Semitruck drivers idle their engines to heat or cool their vehicles' cabs—a practice that burns a billion gallons of fuel each year. Small engines on the back of a cab, called auxiliary power units (APUs), get the job done with less fuel, but they're loud and smelly. A team of five Ontario-based engineers and mechanics has devised what may be a better solution: an APU called HYPER that runs on waste heat.
The group originally formed to build a 100mpg car for the 2008 X Prize competition. During one brainstorming session, someone wondered aloud: Why not use energy from a vehicle's exhaust to run an HVAC system? "We did a lot of modeling and realized that the energy numbers made sense," says team member Jack MacDonnell. He and two others decided to work full-time to develop a new kind of APU.
Like a household refrigerator yet a third the size, HYPER chills air by depressurizing a liquid refrigerant under high pressure into a gas—a process that absorbs energy. The gas then condenses to start the cycle anew. But instead of using electricity to drive the process, HYPER does it with a semitruck's 660°F exhaust heat. MacDonnell says the APU stores between six and 10 hours of heating or cooling capacity after an hour of driving. Based on early tests, he thinks the device could cut a trucker's yearly fuel consumption by 9 percent and carbon emissions by about 20 tons.
The team is testing HYPER on a retrofitted semi in hopes of selling road-ready devices in 2014. With 2.5 million trucks on U.S. roads, HYPER could make a significant impact—but the team also hopes to retrofit buses, RVs, passenger vehicles, and more. "We would drastically cut emissions, fuel consumption, and be less dependent on foreign oil," MacDonnell says.
HOW IT WORKS
1) 660°F semitruck exhaust heats a refrigerant mixture [red] flowing through an exchanger. The refrigerant's solvent boils from its solute, pressurizing the HYPER system.
2) A second exchanger uses a fan to help cool and condense the refrigerant into a high-pressure liquid.
3) The refrigerant [yellow] passes through a nozzle, flashing it into a gas [blue]. This draws heat from an adjacent fluid loop, cooling it to about 23°F [green].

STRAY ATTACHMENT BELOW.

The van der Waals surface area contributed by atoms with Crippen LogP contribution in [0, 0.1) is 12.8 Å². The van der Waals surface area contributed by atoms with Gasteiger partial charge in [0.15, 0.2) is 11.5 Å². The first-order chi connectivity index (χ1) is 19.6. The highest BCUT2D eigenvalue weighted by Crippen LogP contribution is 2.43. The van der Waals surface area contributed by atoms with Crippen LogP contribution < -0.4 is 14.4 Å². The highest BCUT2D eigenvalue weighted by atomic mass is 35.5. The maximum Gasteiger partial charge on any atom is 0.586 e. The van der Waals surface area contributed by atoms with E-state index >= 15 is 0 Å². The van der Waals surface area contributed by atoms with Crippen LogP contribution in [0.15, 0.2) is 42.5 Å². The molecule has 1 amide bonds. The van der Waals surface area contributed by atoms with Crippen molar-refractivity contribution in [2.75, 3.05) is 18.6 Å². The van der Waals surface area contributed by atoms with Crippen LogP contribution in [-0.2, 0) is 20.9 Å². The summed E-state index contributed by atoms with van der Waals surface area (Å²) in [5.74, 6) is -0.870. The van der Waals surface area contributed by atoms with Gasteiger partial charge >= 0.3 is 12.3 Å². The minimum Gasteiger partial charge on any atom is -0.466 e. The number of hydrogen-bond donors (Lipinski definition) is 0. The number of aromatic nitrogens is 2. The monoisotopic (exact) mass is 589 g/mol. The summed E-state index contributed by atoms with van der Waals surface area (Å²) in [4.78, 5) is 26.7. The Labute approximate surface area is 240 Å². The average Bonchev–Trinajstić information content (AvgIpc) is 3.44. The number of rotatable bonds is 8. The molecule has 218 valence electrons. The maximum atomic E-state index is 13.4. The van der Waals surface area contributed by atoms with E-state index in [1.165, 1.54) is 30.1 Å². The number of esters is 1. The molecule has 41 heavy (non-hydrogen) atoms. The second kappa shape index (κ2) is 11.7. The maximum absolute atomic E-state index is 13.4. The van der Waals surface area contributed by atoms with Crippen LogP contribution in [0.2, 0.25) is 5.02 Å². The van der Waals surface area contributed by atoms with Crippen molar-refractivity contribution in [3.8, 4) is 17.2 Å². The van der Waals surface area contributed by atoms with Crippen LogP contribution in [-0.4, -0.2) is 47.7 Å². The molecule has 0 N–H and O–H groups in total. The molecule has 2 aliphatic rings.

4) A reservoir stores the chilled fluid.
5) Air blown across an evaporator (fed by chilled reservoir fluid) cools the truck cab.
6) A final exchanger condenses the refrigerant into a liquid to restart the cycle.
Jack MacDonnell, Dave Gibbs, John Stannard
COST TO DEVELOP
Update, April 19, 2013: The article's illustration was clarified to show more detail about how the HYPER APU system works. An error in caption 2) was also corrected.
I see the parts, and the technology is actually obvious to the point of wonder. Problem is that this stuff is basic tech, and even with the cost of a brand spankin new $300,000 18-wheeler with all the trimmings, I don't see $800,000. Throw in an Engineering degree at a major university, and a welding degree, and a 25,000 dollar computer to model this basic tech-and nope. Still not close to $800k. Nice invention, but I have no idea what you spent that much cash on.
Quasi, I'm pretty sure the $800,000 was total cost to develop all of this from scratch, not build one unit. That's a fairly normal cost for creating something like this when you factor in all the work it must have taken, failed prototypes, and refining of the idea.
"660°F exhaust heat. MacDonnell says the APU stores between six and 10 hours of heating or cooling capacity after an hour of driving"
Could use parabolic mirrors for heat ?
"temperature of 300o C could be attained"
Air conditioning from the sun ?
In 2006 (first stat I happened to find) the trucking industry logged 432.9 billion miles and accounted for 53.9 billion gallons of fuel. A 9% reduction in carbon emissions on even a small percentage of those vehicles would be a HUGE deal. Let's get these puppies on the trucks!
I love incremental advances!
I wonder if Cyclone Power Technologies' heat engine would be a simpler solution: http://www.cyclonepower.com/better3.html
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